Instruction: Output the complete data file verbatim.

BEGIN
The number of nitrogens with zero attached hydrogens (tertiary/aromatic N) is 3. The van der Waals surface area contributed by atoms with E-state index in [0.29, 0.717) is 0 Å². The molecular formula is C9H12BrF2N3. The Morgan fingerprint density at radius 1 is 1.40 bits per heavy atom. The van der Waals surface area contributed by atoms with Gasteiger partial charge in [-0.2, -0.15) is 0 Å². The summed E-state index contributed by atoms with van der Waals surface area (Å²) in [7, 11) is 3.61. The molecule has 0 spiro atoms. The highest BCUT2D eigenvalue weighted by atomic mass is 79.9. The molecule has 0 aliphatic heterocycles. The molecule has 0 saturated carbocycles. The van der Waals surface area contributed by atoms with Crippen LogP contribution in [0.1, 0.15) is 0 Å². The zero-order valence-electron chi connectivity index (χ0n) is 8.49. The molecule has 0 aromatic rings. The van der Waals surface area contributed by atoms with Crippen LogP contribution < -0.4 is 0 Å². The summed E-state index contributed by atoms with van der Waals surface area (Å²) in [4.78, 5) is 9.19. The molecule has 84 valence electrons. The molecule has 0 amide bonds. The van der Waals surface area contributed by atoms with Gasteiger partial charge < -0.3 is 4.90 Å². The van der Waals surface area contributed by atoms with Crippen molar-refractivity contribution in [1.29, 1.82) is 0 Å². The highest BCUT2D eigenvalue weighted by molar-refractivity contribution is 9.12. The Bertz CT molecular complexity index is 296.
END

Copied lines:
The number of nitrogens with zero attached hydrogens (tertiary/aromatic N) is 3. The van der Waals surface area contributed by atoms with E-state index in [0.29, 0.717) is 0 Å². The molecular formula is C9H12BrF2N3. The Morgan fingerprint density at radius 1 is 1.40 bits per heavy atom. The van der Waals surface area contributed by atoms with Gasteiger partial charge in [-0.2, -0.15) is 0 Å². The summed E-state index contributed by atoms with van der Waals surface area (Å²) in [7, 11) is 3.61. The molecule has 0 spiro atoms. The highest BCUT2D eigenvalue weighted by atomic mass is 79.9. The molecule has 0 aliphatic heterocycles. The molecule has 0 saturated carbocycles. The van der Waals surface area contributed by atoms with Crippen LogP contribution in [0.1, 0.15) is 0 Å². The zero-order valence-electron chi connectivity index (χ0n) is 8.49. The molecule has 0 aromatic rings. The van der Waals surface area contributed by atoms with Crippen LogP contribution < -0.4 is 0 Å². The summed E-state index contributed by atoms with van der Waals surface area (Å²) in [4.78, 5) is 9.19. The molecule has 84 valence electrons. The molecule has 0 amide bonds. The van der Waals surface area contributed by atoms with Gasteiger partial charge < -0.3 is 4.90 Å². The van der Waals surface area contributed by atoms with Crippen molar-refractivity contribution in [1.29, 1.82) is 0 Å². The highest BCUT2D eigenvalue weighted by molar-refractivity contribution is 9.12. The Bertz CT molecular complexity index is 296.